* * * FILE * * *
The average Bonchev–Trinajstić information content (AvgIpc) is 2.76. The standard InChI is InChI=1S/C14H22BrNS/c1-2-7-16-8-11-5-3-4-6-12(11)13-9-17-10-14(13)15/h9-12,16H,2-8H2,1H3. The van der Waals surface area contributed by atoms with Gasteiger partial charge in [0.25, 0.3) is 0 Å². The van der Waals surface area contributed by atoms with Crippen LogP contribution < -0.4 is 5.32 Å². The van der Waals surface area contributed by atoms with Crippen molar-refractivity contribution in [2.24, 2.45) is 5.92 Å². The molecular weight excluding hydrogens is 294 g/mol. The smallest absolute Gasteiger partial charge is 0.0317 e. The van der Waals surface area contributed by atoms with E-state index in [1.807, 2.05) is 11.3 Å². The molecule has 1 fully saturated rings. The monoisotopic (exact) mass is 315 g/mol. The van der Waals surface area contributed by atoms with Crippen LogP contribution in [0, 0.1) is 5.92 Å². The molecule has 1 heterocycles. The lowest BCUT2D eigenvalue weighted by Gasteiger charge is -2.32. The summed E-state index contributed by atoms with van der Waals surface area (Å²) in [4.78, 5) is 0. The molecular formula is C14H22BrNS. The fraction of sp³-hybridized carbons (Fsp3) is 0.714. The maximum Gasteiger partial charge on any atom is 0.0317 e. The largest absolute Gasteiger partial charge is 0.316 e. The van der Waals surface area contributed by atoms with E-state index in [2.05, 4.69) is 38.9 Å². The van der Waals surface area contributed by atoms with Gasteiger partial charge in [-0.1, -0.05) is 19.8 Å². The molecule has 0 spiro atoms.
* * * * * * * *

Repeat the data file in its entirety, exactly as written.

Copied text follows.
The average Bonchev–Trinajstić information content (AvgIpc) is 2.76. The standard InChI is InChI=1S/C14H22BrNS/c1-2-7-16-8-11-5-3-4-6-12(11)13-9-17-10-14(13)15/h9-12,16H,2-8H2,1H3. The van der Waals surface area contributed by atoms with Gasteiger partial charge in [0.25, 0.3) is 0 Å². The van der Waals surface area contributed by atoms with Crippen LogP contribution < -0.4 is 5.32 Å². The van der Waals surface area contributed by atoms with Crippen molar-refractivity contribution in [2.24, 2.45) is 5.92 Å². The molecular weight excluding hydrogens is 294 g/mol. The smallest absolute Gasteiger partial charge is 0.0317 e. The van der Waals surface area contributed by atoms with E-state index in [1.807, 2.05) is 11.3 Å². The molecule has 1 fully saturated rings. The monoisotopic (exact) mass is 315 g/mol. The van der Waals surface area contributed by atoms with Crippen LogP contribution in [0, 0.1) is 5.92 Å². The molecule has 1 heterocycles. The lowest BCUT2D eigenvalue weighted by Gasteiger charge is -2.32. The summed E-state index contributed by atoms with van der Waals surface area (Å²) in [4.78, 5) is 0. The molecular formula is C14H22BrNS. The fraction of sp³-hybridized carbons (Fsp3) is 0.714. The maximum Gasteiger partial charge on any atom is 0.0317 e. The largest absolute Gasteiger partial charge is 0.316 e. The van der Waals surface area contributed by atoms with E-state index in [2.05, 4.69) is 38.9 Å². The van der Waals surface area contributed by atoms with Gasteiger partial charge in [-0.1, -0.05) is 19.8 Å². The molecule has 0 spiro atoms.